robots.txt ! ?
You’ve mastered the basics of the robots.txt file, but it’s time to dig a little deeper! The robots.txt files are mainly used to guide search engine robots by using rules to block them or allow them to access certain parts of your site.
Although the easiest way to use the robots.txt file is to block robots in entire directories, there are several advanced features that give more precise control over how your site is indexed.
Here are five tips for those who want to be a little more advanced in their bot management….
Suppose you operate a large website with a high frequency of updates. Let’s say it’s an information site. Every day, you post dozens of new articles to your home page. Due to the large number of updates, search engine robots are constantly crawling your site, causing a heavy load on your servers.
The robots.txt file gives you an easy way to fix this: the “crawl delay” directive. This directive instructs robots to wait a certain number of seconds between requests. For example :
Crawl delay: 10
One of the advantages of this directive is that it allows you to limit the number of URLs visited per day on important sites. If you set your crawl time to 10 seconds, as in the example above, it means that Bingbot would crawl a maximum of 8640 pages per day (60 seconds x 60 minutes x 24 hours / 10 seconds = 8640). Unfortunately, not all search engines (or robots in general) recognize this directive, the most notable being Google.
Filter a character string
Wildcard filtering allows you to check for strings within raw data blocks.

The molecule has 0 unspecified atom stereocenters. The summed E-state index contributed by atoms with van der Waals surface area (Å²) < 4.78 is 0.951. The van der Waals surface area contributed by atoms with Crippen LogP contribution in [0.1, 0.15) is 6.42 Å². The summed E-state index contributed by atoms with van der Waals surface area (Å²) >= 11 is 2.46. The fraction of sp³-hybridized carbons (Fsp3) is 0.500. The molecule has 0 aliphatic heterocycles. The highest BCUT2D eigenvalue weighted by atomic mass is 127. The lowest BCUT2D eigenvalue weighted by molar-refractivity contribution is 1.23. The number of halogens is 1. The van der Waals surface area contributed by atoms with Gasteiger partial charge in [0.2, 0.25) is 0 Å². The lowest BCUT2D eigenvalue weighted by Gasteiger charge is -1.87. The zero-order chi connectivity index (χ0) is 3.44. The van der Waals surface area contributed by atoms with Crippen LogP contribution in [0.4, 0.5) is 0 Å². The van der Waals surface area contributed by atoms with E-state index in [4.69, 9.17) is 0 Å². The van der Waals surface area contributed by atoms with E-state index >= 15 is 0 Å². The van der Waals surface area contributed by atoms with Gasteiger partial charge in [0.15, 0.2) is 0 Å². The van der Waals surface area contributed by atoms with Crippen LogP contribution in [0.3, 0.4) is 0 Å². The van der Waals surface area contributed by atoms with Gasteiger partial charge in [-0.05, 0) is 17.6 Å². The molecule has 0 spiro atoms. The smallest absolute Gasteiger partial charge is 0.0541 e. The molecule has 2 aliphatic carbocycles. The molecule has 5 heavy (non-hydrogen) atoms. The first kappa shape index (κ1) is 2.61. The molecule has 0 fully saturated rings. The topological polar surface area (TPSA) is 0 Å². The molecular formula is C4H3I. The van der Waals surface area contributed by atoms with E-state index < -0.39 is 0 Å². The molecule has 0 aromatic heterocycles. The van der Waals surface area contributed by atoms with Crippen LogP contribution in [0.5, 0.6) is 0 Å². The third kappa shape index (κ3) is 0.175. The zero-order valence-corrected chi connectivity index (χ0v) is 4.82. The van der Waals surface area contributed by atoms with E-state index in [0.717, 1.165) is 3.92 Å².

This can be very useful, especially when you need bots to crawl certain types of files or expressions. It allows finer control than the approach of blocking entire directories, and saves you from having to list each URL you want to block individually.
The simplest form would be to use the wildcard character (*). For example, the following directive blocks all subdirectories in the “private” folder for the Google bot:
You can match the end of a string using the dollar sign. The following, for example, would block all URLs ending in “.asp”:
Another example: to block all URLs that contain the question mark character (?), Use the following command:
You can also use this technique to block robots for specific file types, in this example.gif files:
The “Allow” directive
If you’ve read this far, you probably know the disallow ban directive. A lesser known directive is the “allow” directive. As you can guess the “allow” directive works in the opposite way to the disallow directive. Instead of blocking robots, you specify the paths that designated robots can access.
This can be useful in a number of cases. For example, let’s say you have banned an entire section of your site, but still want robots to crawl a specific page in that section.
In the following example, the Googlebot is only authorized to access the website’s “google” directory:
Unlike the “disallow” directive, the “noindex” directive will not prevent your site from being visited by search engine robots. However, this will prevent search engines from indexing your pages.
Good to know: it will also delete these pages from the index. This has obvious advantages, for example if you need a page containing sensitive information to be removed from search engine results pages.
Note that “noindex” is unofficially supported by Google but not by Bing.
You can combine the “disallow” and “noindex” directives to prevent pages from being browsed and indexed by robots:
Another essential tool for optimizing your site is XML sitemaps, especially if you want search engine robots to find and index your pages!
Before a bot can find your page, it must first find your XML sitemap.
To ensure that search engine robots find your XML sitemap, you can add its location to your robots.txt file: